Andrea Büttner Brit Meyer

21 Feb 2015 – 22 Mar 2015

London, United Kingdom


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Andrea Büttner and Brit Meyer have selected and produced new work to show together.

Büttner has painted the gallery walls as high as she can reach in a brown emulsion. On this base she has installed a pair of canvases made in a cotton twill normally used for workers’ uniforms. The stretched fabrics are shop-bought in standard colours. They are hung in a corner of the gallery, with their surfaces abutted, as if to express an embarrassment in this public display. The painted walls and stretched fabrics form structures that bookend Meyer’s works, which include pencil drawings and hand-fashioned objects.

Meyer’s processes parallel some of the sentiment found in Büttner’s work. She applies and presses coloured clay onto lumps of stone, a kind of negotiation, building up and softening roughly hewn corners. At other times clay is moulded to make small objects with the kind of eclectic forms found in archaeological digs. Occasionally these pieces are fired in a homemade kiln, to give an ineffective finish as they crack or break. There is a sense of speculative interaction, where a physical process is allowed to follow the logic of a material, like a meditation on the dispositions of clay.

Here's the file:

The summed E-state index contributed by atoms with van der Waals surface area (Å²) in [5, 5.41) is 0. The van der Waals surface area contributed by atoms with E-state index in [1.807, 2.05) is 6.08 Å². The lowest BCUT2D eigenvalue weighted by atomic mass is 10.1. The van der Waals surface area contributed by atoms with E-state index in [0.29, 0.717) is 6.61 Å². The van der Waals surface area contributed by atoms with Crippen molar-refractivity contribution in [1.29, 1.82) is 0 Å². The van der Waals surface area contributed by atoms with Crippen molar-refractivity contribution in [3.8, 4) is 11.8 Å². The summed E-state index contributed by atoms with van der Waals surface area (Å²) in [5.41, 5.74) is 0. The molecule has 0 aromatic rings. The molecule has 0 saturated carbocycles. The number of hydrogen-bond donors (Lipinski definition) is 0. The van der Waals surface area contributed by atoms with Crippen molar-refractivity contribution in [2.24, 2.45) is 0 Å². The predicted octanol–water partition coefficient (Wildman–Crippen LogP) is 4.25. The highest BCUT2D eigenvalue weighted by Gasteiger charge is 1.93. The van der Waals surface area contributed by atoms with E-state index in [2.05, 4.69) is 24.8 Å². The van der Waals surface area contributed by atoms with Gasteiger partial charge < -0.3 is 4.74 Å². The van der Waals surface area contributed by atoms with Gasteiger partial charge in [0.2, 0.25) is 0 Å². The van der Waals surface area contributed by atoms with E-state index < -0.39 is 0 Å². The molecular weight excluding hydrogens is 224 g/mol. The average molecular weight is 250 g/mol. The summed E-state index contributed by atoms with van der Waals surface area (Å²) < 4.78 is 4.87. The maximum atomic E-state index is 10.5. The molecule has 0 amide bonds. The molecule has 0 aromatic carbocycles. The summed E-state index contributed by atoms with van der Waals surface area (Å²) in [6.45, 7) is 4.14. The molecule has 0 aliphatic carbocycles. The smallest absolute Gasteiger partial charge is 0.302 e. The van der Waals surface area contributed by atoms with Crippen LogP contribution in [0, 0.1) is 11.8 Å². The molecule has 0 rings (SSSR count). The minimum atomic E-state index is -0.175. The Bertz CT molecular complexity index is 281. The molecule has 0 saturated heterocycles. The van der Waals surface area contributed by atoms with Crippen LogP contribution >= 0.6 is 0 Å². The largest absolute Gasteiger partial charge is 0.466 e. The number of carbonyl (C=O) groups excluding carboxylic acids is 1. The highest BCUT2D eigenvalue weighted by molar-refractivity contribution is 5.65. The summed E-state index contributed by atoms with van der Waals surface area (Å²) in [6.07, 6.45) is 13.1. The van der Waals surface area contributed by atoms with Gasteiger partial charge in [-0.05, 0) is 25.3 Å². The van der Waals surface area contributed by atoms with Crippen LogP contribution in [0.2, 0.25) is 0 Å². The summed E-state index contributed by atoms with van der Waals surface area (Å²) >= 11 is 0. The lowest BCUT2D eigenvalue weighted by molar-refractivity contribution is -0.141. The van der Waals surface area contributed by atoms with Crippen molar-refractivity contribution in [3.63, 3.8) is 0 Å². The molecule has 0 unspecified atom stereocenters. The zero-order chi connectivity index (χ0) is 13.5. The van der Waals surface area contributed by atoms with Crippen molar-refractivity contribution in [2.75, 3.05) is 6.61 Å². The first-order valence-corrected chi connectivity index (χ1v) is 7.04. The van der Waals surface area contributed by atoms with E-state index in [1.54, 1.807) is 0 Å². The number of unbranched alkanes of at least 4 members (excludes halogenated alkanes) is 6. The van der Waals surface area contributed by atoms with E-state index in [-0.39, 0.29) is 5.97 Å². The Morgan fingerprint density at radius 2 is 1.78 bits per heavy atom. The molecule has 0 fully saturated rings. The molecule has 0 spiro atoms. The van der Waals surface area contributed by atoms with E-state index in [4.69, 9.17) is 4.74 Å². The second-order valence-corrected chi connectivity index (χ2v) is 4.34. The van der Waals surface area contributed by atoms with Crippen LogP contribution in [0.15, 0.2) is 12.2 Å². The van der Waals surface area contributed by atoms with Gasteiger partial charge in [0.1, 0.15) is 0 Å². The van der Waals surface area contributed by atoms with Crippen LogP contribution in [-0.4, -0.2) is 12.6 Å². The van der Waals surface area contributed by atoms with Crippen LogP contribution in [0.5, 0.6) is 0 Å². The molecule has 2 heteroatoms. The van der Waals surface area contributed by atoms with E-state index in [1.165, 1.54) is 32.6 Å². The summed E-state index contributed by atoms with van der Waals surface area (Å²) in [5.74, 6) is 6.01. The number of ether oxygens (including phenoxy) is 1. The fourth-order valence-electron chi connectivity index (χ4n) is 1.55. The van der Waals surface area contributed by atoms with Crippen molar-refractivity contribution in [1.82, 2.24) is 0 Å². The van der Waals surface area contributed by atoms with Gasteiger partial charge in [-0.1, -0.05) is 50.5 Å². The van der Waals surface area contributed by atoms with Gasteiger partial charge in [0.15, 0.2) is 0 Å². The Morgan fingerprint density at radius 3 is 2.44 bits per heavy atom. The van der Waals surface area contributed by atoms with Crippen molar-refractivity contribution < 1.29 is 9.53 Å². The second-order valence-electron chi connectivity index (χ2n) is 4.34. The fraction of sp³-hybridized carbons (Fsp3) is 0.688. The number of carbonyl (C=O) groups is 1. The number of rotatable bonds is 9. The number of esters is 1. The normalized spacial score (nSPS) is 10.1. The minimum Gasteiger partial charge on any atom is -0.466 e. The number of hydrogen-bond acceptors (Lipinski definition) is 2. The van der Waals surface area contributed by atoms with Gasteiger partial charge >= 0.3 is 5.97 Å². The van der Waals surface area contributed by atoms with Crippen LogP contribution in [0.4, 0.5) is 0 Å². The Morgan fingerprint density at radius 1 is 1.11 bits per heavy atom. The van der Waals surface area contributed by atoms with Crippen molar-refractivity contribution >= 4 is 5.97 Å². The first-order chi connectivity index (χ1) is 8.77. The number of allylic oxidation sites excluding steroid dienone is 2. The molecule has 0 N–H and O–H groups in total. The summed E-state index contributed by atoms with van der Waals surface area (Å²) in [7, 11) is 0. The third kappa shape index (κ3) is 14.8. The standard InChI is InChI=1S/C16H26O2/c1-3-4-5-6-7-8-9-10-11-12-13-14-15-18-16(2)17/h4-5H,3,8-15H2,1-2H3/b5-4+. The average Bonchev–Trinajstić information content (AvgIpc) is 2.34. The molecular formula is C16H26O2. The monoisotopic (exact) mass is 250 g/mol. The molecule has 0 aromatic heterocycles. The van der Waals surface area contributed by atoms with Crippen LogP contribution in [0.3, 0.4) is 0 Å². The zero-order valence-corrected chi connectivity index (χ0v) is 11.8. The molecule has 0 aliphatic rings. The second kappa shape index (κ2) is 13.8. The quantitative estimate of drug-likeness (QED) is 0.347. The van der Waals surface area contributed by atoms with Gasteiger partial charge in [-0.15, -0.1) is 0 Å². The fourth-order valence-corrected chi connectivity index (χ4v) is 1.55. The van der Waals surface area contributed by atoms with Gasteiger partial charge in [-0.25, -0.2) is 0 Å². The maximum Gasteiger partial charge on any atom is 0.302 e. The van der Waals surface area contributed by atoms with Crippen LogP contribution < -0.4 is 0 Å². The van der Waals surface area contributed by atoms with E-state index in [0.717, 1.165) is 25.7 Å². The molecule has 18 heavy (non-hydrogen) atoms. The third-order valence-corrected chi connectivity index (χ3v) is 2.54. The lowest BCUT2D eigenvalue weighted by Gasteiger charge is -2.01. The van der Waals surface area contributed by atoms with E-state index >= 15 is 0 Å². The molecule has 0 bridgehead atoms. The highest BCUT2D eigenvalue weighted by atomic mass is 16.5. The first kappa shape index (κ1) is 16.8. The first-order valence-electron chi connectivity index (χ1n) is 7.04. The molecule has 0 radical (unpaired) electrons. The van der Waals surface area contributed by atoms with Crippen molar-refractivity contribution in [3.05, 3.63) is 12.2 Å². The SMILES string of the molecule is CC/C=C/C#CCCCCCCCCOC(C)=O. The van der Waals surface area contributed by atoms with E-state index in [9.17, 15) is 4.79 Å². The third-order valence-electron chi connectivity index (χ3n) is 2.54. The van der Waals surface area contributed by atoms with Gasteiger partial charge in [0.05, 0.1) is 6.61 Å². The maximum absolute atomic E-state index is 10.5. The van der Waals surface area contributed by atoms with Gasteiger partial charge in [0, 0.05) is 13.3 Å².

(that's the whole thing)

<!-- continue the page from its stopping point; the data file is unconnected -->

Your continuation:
Meyer’s drawings are economically sketched, half-rendered portraits or head motifs. A pair of sketches in matching yellow frames show a head with an elongated, protruding nose. Between the two drawings the head is mirrored as if turning. The simple combinations of lines used are repeated, the curves half-measured and half-expressed. Meyer’s images suggest something allegorical, drawn from the unconscious.

There is a build up across these tempered material interactions, a kind of nascent thought, material conjecture, and ritualistic work. It could be said that for both Büttner and Meyer there is an affirmation of a blind activity. For Büttner, in previous work, this has been expressed in a series of woodcuts engaging with the figure of St Francis of Assisi, with one print depicting the tears that are said to have blinded him.


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